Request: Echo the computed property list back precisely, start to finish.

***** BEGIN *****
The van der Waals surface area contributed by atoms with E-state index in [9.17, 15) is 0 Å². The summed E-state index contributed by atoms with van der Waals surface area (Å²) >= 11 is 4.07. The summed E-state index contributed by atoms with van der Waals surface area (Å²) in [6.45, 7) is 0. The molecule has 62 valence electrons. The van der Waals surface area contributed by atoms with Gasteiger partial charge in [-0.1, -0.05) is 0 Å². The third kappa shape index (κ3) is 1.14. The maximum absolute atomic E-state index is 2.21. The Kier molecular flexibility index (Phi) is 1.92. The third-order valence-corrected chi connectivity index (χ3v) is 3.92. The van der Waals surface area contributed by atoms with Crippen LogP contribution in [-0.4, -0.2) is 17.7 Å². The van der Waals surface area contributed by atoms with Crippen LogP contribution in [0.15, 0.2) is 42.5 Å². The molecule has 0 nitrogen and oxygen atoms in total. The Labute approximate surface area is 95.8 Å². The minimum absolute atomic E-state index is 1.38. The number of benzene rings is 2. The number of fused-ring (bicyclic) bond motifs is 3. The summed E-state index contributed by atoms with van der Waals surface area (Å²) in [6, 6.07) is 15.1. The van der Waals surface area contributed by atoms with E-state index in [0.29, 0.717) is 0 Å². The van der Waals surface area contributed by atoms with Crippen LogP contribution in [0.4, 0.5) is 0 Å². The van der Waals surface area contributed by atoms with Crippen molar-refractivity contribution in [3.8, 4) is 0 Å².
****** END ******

The van der Waals surface area contributed by atoms with E-state index in [9.17, 15) is 0 Å². The summed E-state index contributed by atoms with van der Waals surface area (Å²) >= 11 is 4.07. The summed E-state index contributed by atoms with van der Waals surface area (Å²) in [6.45, 7) is 0. The molecule has 62 valence electrons. The van der Waals surface area contributed by atoms with Gasteiger partial charge in [-0.1, -0.05) is 0 Å². The third kappa shape index (κ3) is 1.14. The maximum absolute atomic E-state index is 2.21. The Kier molecular flexibility index (Phi) is 1.92. The third-order valence-corrected chi connectivity index (χ3v) is 3.92. The van der Waals surface area contributed by atoms with Crippen LogP contribution in [-0.4, -0.2) is 17.7 Å². The van der Waals surface area contributed by atoms with Crippen LogP contribution in [0.15, 0.2) is 42.5 Å². The molecule has 0 nitrogen and oxygen atoms in total. The Labute approximate surface area is 95.8 Å². The minimum absolute atomic E-state index is 1.38. The number of benzene rings is 2. The number of fused-ring (bicyclic) bond motifs is 3. The summed E-state index contributed by atoms with van der Waals surface area (Å²) in [6, 6.07) is 15.1. The van der Waals surface area contributed by atoms with E-state index in [0.29, 0.717) is 0 Å². The van der Waals surface area contributed by atoms with Crippen LogP contribution in [0.4, 0.5) is 0 Å². The van der Waals surface area contributed by atoms with Crippen molar-refractivity contribution in [3.8, 4) is 0 Å².